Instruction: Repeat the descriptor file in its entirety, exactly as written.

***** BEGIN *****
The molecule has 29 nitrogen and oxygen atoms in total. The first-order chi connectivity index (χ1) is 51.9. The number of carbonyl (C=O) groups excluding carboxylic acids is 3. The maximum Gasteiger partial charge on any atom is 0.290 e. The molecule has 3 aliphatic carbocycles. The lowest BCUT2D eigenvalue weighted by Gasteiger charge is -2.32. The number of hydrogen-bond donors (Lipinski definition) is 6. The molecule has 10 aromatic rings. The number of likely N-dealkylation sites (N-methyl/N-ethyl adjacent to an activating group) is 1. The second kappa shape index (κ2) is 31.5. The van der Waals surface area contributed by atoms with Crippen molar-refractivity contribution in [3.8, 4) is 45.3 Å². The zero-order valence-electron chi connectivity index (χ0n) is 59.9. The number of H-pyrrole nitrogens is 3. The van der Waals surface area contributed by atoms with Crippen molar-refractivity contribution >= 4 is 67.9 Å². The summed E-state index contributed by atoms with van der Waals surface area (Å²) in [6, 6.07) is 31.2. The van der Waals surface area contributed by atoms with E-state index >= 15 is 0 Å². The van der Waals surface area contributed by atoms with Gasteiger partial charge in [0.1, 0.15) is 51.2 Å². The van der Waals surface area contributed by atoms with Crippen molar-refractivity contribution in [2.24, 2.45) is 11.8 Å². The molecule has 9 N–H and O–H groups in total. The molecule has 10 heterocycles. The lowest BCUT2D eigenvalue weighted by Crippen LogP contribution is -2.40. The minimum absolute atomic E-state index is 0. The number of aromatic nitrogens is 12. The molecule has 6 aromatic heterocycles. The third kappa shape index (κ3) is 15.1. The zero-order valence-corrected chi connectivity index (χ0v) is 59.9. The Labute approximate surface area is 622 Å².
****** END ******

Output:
The molecule has 29 nitrogen and oxygen atoms in total. The first-order chi connectivity index (χ1) is 51.9. The number of carbonyl (C=O) groups excluding carboxylic acids is 3. The maximum Gasteiger partial charge on any atom is 0.290 e. The molecule has 3 aliphatic carbocycles. The lowest BCUT2D eigenvalue weighted by Gasteiger charge is -2.32. The number of hydrogen-bond donors (Lipinski definition) is 6. The molecule has 10 aromatic rings. The number of likely N-dealkylation sites (N-methyl/N-ethyl adjacent to an activating group) is 1. The second kappa shape index (κ2) is 31.5. The van der Waals surface area contributed by atoms with Crippen molar-refractivity contribution in [3.8, 4) is 45.3 Å². The zero-order valence-electron chi connectivity index (χ0n) is 59.9. The number of H-pyrrole nitrogens is 3. The van der Waals surface area contributed by atoms with Crippen molar-refractivity contribution >= 4 is 67.9 Å². The summed E-state index contributed by atoms with van der Waals surface area (Å²) in [6, 6.07) is 31.2. The van der Waals surface area contributed by atoms with E-state index >= 15 is 0 Å². The van der Waals surface area contributed by atoms with Gasteiger partial charge in [0.1, 0.15) is 51.2 Å². The van der Waals surface area contributed by atoms with Crippen molar-refractivity contribution in [2.24, 2.45) is 11.8 Å². The molecule has 9 N–H and O–H groups in total. The molecule has 10 heterocycles. The lowest BCUT2D eigenvalue weighted by Crippen LogP contribution is -2.40. The minimum absolute atomic E-state index is 0. The number of aromatic nitrogens is 12. The molecule has 6 aromatic heterocycles. The third kappa shape index (κ3) is 15.1. The zero-order valence-corrected chi connectivity index (χ0v) is 59.9. The Labute approximate surface area is 622 Å².